The egalitarian thought this one was a particularly transparent ploy to get special attention, as—though he did not see color—he couldn’t help but notice that most of the children who pulled it were racial minorities. Though he believed all races should be treated equally and he held not a single prejudiced thought in his head, it was his experience that some of those people did not believe this, and would use any excuse they could think of to demand special treatment.
“Everybody gets a sandwich,” the egalitarian said. “That’s a nice lunch for everybody. Look at all the kids who already have their sandwich and are happily eating it. This could be you, but you’re not happy to have the same thing everybody else has. You have to be special, so you’re holding up the line demanding we make something special just for you.”
Then one child claimed something called “coeliac disease” and asked for a sandwich with no bread at all. That ignored not only the definition of equality, but the definition of sandwich! One person said they couldn’t eat pork, because of a cultural tradition they were trying to keep alive.
“That’s your choice,” the egalitarian said. “I’m giving you the same opportunity to eat as everyone else.”
When an anemic student asked if there could not be a meal option that had some red meat, or at least some spinach, the egalitarian snapped. He’d tried to make everything equal, but if it would stop the grumbling for one minute…
“Fine!” he said. “Starting tomorrow we’ll put spinach on the sandwiches instead of lettuce! Will that make you happy?”
“Excuse me,” said another student. “I have a thyroid condition, and I’m not supposed to eat dark green vegetables.”
“Aaah!” screamed the egalitarian. “You see? I tried being nice, and do I even get any credit for compromising? This is what happens when you kowtow to special interest groups? There’s no way to win with you people! No way! If I take the bread off the sandwich, somebody will say they need the carbs! If I take away all the dairy to please the ‘lactose intolerants’ someone will tell me that they need calcium and potassium! The demands never stop with you people, which is why it was a mistake to bother trying at all! EVERYBODY GETS THE SAME SANDWICH! THAT IS WHAT EQUALITY MEANS!”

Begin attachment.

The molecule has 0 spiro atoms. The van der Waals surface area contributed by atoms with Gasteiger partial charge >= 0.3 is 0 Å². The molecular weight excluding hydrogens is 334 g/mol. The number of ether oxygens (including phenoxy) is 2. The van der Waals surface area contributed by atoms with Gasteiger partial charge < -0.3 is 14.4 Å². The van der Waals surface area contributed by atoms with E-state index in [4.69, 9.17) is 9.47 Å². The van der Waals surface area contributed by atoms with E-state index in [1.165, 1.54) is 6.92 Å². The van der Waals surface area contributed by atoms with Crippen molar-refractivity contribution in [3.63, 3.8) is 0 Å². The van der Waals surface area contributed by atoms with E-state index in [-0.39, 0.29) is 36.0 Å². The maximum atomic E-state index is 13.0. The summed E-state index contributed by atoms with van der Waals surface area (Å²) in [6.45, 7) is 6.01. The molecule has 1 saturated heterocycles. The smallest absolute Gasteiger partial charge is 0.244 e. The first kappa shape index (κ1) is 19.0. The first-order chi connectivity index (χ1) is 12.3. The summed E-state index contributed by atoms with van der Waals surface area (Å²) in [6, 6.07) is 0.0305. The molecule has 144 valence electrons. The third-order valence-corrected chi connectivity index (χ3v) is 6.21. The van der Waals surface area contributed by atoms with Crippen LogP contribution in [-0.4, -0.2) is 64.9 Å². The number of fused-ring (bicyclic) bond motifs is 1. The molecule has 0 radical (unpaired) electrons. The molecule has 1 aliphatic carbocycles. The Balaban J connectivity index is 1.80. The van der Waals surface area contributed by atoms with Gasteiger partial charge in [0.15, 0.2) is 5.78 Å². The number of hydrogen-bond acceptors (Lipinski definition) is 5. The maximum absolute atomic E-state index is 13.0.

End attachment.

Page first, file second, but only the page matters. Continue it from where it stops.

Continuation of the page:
For reasons that are unclear, the egalitarian did not keep this job much longer, and soon after the school cafeteria went to a buffet model where children could select from several dishes, including things such as salads they assembled themselves and sandwiches assembled to order.
The egalitarian still visits the cafeteria from time to time and watches the children moving from station to station—not even the same stations—picking out their lunch. He watches the coeliacs taking unbreaded chicken and making salads from underneath signs reminding students how to avoid cross contaminating them, and mutters, “No one else gets signs just for them.” He watches the lactose intolerant students getting their orange juice and sneers, “I bet they feel really special with their yellow milk.” He watches a student peering at labels for kosher certification. “This isn’t equal food, it’s special food.”
He watches them all: the vegetarians and vegans, the anemics, the kosher-keepers and the halal-observers, and he says, “This isn’t equality. This isn’t what equality looks like. I gave them equal. I gave them fair. It was so simple, so beautiful. But the fools, the fools didn’t want to listen…”
He breaks down sobbing.
“Everybody got a sandwich.”